Some growers have lots of cash to splash when it comes to raising their own cannabis plants. They invest in humidifiers, expensive automated irrigation systems, polytunnels, and extraction equipment.

But how much does it cost to grow weed? To keep things simple, we’ll lay down the figures of a minimalist growing setup. This system won’t cost you much to get started. We’ll then work out the value of your yield based on coffeeshop prices to draw up a worthy comparison.

What you’ll need:

There you have it. You can purchase the most important items for growing your own weed for approximately €258–288. You’ll probably find yourself wanting to purchase some other useful bits of equipment as your grow progresses, including a watering can, trimming scissors, a fan, and maybe an odour neutraliser. Although these aren’t essential, they do make life a lot easier. Expect to spend between €30–50 on this additional gear.

The equipment listed above will provide enough nutrients, space, and light to grow two ultra-healthy autoflowering plants. You can also choose to grow a larger photoperiod indica or sativa variety, but autos are more compact and yield much more rapidly.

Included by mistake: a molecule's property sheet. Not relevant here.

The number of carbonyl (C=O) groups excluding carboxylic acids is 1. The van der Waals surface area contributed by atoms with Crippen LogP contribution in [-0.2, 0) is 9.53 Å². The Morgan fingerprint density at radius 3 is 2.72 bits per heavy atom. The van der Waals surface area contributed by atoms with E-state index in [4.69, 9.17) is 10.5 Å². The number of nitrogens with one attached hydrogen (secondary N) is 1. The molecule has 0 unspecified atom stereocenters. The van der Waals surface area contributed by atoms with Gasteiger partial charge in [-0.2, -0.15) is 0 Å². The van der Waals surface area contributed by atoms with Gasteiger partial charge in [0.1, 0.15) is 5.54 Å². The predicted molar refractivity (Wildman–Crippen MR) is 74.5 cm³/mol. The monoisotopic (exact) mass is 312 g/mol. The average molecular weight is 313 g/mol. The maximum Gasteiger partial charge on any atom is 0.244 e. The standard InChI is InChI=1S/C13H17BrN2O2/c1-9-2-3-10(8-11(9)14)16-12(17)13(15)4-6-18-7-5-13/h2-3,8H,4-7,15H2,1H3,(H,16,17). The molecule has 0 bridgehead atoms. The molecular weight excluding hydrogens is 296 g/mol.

So, how quickly will your equipment pay for itself? Let’s use Royal Kush Automatic as an example. This variety offers around 5.3 oz when her lighting requirements are met. So, from two plants, you’d pull approximately 10.6 oz of flowers 10–11 weeks after sowing the seeds.

In Amsterdam coffeeshop terms, you’ve just produced €3,600 worth of bud. Not only did you cover the cost of your initial investment, but you’d still save money if you went ahead and bought some other bits and pieces for your growing operation. Our example above also didn’t consider larger growing tents, greenhouses, and growing outdoors, where much larger yields are possible.